Reviewed by Johan Palme on 14th January, 2023
Christmas albums are, for the most part, one-offs, and one particular effect of this is that they rarely ever get truly tight. By tight, I mean the kind of synced-up, symbiotic coordination that can only be achieved by a band with many hundreds of rehearsal and stage hours behind them. Many genres really lean on tightness for their appeal; funk in particular can be elevated to another level by it, which is certainly why neither Cotillion Records nor James Brown reach all the way on the less-played songs of their Christmas albums.
The funk-oriented Korean five-piece Seoul Wanderer, on the other hand, is distinctly tight. They got plenty of opportunity to rehearse and perform, for a reason that was certainly more bitter than sweet: the 1975 crackdown by the military regime that gutted South Korea’s popular music scene, which gave them the chance to fill up a void and go from obscure college act to successful live band. It would not be long before they were able (with some minor personnel changes) to evolve their sound and appeal further and become the yet more popular Love & Peace.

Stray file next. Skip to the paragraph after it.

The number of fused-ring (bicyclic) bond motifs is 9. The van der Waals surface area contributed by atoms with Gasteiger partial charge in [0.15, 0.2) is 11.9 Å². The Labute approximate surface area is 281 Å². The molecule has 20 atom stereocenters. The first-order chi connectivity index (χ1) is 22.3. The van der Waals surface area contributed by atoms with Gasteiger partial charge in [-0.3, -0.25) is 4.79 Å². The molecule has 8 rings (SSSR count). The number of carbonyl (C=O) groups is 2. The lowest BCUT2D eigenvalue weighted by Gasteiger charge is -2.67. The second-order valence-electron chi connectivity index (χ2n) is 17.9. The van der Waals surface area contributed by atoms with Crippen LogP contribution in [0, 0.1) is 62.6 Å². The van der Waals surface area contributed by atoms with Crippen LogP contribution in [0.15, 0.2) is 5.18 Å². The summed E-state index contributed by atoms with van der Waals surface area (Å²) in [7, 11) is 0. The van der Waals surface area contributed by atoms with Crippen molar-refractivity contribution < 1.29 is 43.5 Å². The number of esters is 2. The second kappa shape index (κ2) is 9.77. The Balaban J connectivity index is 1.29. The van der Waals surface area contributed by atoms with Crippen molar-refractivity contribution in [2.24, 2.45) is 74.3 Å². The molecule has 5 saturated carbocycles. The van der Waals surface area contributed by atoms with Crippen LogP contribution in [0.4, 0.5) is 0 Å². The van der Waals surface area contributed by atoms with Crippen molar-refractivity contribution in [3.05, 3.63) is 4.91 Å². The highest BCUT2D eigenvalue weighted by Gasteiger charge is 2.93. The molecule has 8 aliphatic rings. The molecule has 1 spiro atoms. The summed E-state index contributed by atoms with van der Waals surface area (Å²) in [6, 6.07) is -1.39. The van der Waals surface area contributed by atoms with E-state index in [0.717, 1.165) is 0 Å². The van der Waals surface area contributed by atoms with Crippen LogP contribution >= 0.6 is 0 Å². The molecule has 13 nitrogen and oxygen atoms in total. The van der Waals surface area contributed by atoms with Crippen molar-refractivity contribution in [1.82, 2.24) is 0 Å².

Making a Christmas album, then, was never going to be the priority for Seoul Wanderer. But somehow, the fact that they seem to have sights set on bigger things comes out as an advantage here. By treating Christmas with complete irreverence, they’re able to turn sleepy carols into massive, organ-driven funk jams, up to 14 minutes in length. By the time they’re deep into the music, the original songs remain only as the merest hints, perhaps a rhythm here, a riff there, but none of the harmony or melody. For a lover of Christmas music, it’s a bit distressing to see your favourites pushed aside, but as a funk fan, it’s exhilarating to see just how far they can be taken away.